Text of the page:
- Rationale for gifted programs
When children are young, schools begin to analyze the youngsters’ abilities and sort them into clusters based on their predicted success. The system labels the cream of the crop as
gifted. Clark (2002) defines giftedness as “only a label that society gives to those who have actualized their ability to an unusually high degree or give evidence that such achievement is imminent”. So what exactly is this quality that schools are seeking out? The American government defines giftedness as “students, children or youth who give evidence of high performance capability in areas such as intellectual, creative, artistic, or leadership capacity, or in specific academic fields, and who require services or activities not ordinarily provided by the school in order to fully develop such capabilities” (Clark, 2002). Gifted students learn in a different manner and at an accelerated rate compared to their peers in the classroom and therefore require gifted programs to develop and apply their talents. Gifted childrenneed outside instruction and development opportunities to expand their minds and become most useful to society and themselves. In a list of reasons compiled in Fostering Academic Excellence, McLeod and Cropley (1989) describe the specific advantages to placing gifted children in adequate programs:
#“Gifted children are a resource”; here the need for inventive and intelligent minds who will improve the quality of life and advance in the new technological age is stated.
#“The gifted deserve special treatment corresponding to that received by the handicapped;” the gifted ought to have the same financial support that is given to other groups that are far from the “norm”.
#“Gifted children need adequate stimulation;” a debate is raised between the incentive that gifted children gain by being in an isolated class of the top five-percent and the argument that normal and slow children would benefit from being mixed in with giftedness.
#“Special provision for the gifted will prevent dropouts, underachievement and delinquency;” gifted children may lose their zest for school when kept back from learning at their own pace and may almost strive to achieve “normality” to “have a quiet life in school”. (McLeod & Cropley, 1989).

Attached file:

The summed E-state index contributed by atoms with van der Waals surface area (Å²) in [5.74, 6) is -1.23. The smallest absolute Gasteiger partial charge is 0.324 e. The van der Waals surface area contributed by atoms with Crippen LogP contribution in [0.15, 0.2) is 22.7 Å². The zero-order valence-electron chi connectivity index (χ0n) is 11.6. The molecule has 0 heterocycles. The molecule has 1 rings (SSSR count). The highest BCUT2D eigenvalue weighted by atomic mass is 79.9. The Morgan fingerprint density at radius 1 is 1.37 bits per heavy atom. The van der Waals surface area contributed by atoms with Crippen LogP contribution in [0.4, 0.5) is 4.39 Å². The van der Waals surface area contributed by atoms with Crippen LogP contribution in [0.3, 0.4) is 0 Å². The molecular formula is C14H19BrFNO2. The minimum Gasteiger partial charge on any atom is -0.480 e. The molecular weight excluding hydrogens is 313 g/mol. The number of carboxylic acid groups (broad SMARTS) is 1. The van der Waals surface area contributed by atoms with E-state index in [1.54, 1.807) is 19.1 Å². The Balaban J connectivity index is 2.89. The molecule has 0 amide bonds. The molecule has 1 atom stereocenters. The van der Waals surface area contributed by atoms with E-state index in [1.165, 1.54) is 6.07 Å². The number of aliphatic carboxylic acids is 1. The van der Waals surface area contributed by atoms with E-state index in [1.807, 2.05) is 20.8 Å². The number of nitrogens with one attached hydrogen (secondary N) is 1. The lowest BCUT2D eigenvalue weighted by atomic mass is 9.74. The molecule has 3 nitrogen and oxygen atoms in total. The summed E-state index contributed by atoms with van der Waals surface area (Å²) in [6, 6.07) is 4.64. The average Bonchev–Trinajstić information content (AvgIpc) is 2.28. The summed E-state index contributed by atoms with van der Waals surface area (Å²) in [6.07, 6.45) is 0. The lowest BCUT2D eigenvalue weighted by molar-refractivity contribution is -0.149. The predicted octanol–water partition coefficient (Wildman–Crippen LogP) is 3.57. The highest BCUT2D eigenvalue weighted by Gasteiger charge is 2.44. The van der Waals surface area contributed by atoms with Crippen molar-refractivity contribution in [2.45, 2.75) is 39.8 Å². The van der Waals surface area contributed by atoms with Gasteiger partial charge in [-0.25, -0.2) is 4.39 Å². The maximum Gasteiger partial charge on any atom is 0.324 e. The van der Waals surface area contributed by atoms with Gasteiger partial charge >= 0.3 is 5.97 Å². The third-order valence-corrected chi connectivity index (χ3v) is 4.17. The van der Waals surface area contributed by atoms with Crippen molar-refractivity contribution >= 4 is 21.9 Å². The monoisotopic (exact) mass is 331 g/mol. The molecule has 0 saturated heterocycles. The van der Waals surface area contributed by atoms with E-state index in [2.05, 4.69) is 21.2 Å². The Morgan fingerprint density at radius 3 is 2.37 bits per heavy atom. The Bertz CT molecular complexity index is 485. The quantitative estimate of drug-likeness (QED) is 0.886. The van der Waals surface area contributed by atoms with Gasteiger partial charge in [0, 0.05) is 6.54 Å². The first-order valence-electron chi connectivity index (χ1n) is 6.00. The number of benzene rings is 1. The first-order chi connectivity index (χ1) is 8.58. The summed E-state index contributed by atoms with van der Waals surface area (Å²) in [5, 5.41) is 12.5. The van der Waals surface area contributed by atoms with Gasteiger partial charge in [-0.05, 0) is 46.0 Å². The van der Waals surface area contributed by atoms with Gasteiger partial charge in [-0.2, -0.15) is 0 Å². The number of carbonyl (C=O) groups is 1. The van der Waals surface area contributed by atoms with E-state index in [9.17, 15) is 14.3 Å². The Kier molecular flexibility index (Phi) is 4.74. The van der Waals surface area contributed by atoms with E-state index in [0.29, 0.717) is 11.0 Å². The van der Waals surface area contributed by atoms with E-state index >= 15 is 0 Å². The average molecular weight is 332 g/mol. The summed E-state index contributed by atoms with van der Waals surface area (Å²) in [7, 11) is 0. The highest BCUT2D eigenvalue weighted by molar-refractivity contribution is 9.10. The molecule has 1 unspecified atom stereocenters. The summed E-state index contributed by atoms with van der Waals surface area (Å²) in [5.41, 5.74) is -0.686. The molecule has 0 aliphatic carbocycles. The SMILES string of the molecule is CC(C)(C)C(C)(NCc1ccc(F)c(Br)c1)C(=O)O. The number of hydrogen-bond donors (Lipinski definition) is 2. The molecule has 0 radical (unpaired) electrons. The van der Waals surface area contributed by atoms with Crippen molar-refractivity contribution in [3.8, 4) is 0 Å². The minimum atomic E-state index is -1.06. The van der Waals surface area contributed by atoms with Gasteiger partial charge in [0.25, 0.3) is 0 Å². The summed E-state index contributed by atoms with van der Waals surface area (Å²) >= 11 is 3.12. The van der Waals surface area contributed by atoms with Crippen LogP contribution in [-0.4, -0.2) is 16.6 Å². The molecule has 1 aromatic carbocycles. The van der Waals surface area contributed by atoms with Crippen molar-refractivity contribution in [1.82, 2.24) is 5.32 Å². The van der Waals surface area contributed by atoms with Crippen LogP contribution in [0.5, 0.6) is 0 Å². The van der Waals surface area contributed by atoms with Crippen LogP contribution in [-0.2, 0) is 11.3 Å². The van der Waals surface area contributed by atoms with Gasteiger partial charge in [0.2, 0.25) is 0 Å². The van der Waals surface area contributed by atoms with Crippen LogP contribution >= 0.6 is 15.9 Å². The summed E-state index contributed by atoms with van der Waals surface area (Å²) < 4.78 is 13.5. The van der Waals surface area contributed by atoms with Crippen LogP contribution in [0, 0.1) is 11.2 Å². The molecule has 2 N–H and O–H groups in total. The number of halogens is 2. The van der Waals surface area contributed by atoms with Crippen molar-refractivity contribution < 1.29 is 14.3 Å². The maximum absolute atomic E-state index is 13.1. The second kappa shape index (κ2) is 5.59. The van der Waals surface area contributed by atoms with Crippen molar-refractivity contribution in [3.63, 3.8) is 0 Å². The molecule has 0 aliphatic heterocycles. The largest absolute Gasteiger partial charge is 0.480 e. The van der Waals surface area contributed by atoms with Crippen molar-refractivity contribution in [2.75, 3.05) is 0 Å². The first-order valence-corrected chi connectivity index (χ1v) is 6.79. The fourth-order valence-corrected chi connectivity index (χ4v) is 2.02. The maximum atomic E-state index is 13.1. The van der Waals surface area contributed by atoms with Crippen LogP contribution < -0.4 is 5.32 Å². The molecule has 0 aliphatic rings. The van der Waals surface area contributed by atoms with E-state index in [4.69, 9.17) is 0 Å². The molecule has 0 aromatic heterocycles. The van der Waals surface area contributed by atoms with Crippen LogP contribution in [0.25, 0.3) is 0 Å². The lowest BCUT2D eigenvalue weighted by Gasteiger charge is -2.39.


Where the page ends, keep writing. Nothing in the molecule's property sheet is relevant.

Not only is it important to give the gifted the extra push which is beneficial to society, those students’ minds also operate in a unique way and require a different style of teaching. “The intellectually adept think and learn differently from others…it is important to teach them appropriately” (Freeman et al., 1999). As Merenheimo is quoted in the Journal of Biological Education, “gifted pupils have an analytic strategy of perceiving information. The less gifted use either atomistic or serialistic strategies” (Freeman et al., 1999). Gifted children were also found to be more ambitious—both in the difficulty and effort put into the task—in their schoolwork than others their age. (Freeman et al, 1999). Schools should bear some responsibility to nurture the talents of the gifted students in their charge. “It is clear from the evidence that excellence does not emerge without appropriate help….To reach an exceptionally high standard in any area, potentially gifted children need the means to learn; this includes the material to work with and focused, challenging tuition, sometimes including tutoring or mentoring that is not provided in normal schools” (Freeman et al., 1999). Two methods mentioned by Freeman that schools use in the teaching of gifted children are: 1. Accelerating the learning of children, either by moving them up to an older age-group or compacting the material they have to learn, and 2. Enrichment, rounding out, and deepening the material to be learned (Freeman et al., 1999).
Classroom guidelines for teaching the gifted
* “To be at their most effective, pupils can be helped to identify their own ways of learning, which will include strategies of planning, monitoring, evaluation, and choice of what to learn. They should also be helped to be aware of their attitudes to the area to be learned, such as curiosity, persistence, and confidence.” (Freeman et al., 1999).
* “All the evidence indicates that specific provision within subject areas is by far the most effective in promoting talent, rather than general enrichment without identified goals.” (Freeman et al., 1999)
* “Meaningful curriculum experiences for gifted learners need to be carefully planned, written down, implemented, and evaluated in order to maximize potential effect.” (Van Tassel-Baska, 2000)
* Giftedness “can be furthered only by participation in learning experiences that challenge and extend from the point of the child’s talent, ability, and interest” (Clark, 2002).gifted students, the unique “resources” of society, are not likely to reach their full potential with the setbacks of regular class-work which progresses at a slowed rate. These exceptional thinkers receive the desired enrichment only when put among other high-achievers with accelerated coursework and left room to develop their own ideas and viewpoints. There is a definite need for gifted programs, both in and out of school, to accommodate to the needs of intelligent and creative children.